By Jeannette Holland Austin
It is easy to trace several families through modern birth, death and cemetery records. Also, the availability of 20th century census records is pretty smooth. However, when the time-frame includes records prior to 1850, difficulties begin to arise. The next step after the census, are court house records. That is, deeds, estates, wills, marriages, tax digests, receipts, vouchers, sales, inventories, annual returns and so on. However, the loss of court house records through fires and mishandling of storage, not to mention the War of 1812 when the British burned census records in Washington, D. C. There comes a time when the genealogist must become analyze the situation and determine where next to search. Therefore, with the absence of records, it behooves the genealogist to cast his eyes in a broader spectrum, noting the names of relatives, neighbors, witnesses, and so on and following that trail. A great deal of activity occurred within communities themselves between the families, i.e., weddings, funerals, land purchases, and so on. Religious communities moved in unison across the map. Too, the history of the region, names of early settlers, persons listed in the tax digests and original land grants, all of these factors form the pieces of a puzzle begging to be resolved. If one simply reads the wills of unrelated persons (within the community), a pattern of friendships and relatives emerges. Whose lands did your ancestor's adjoin? The answer to that question might be discovered in the tax records as well as in the last will and testament of one of the neighbors. The Vestry records of churches measure parish land boundaries, howbeit their vague measures and descriptions. The list of names is a beginning. Deed records also provide descriptions, mention dates and the grantees of original land grants, and so on.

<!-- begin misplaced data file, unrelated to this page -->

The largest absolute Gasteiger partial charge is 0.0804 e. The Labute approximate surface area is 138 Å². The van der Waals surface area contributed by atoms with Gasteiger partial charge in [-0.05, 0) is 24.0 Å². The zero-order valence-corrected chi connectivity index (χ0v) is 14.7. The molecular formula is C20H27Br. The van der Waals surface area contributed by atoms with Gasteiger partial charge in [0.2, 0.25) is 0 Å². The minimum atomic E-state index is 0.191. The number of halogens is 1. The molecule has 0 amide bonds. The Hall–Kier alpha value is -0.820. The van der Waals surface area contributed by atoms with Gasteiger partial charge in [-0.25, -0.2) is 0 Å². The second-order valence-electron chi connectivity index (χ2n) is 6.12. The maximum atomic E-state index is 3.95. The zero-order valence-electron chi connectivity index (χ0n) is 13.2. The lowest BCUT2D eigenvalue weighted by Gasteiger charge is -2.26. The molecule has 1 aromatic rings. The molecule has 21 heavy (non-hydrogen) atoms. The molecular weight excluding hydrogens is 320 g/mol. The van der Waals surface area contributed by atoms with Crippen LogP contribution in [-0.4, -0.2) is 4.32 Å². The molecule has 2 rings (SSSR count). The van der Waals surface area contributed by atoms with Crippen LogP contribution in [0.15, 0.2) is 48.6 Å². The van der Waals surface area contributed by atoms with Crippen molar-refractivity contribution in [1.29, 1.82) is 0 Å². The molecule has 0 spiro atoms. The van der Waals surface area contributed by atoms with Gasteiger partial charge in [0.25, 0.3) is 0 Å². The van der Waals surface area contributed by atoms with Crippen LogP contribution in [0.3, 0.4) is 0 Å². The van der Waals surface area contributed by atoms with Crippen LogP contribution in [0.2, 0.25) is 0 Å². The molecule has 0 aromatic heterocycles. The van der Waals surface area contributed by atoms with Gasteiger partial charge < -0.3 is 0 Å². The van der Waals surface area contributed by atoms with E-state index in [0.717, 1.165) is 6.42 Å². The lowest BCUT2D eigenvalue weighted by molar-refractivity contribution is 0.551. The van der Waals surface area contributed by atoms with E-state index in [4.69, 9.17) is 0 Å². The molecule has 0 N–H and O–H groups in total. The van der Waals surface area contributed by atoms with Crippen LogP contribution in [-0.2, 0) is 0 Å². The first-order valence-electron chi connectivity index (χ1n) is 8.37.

County and Probate Records to Help you Find your Virginia Ancestors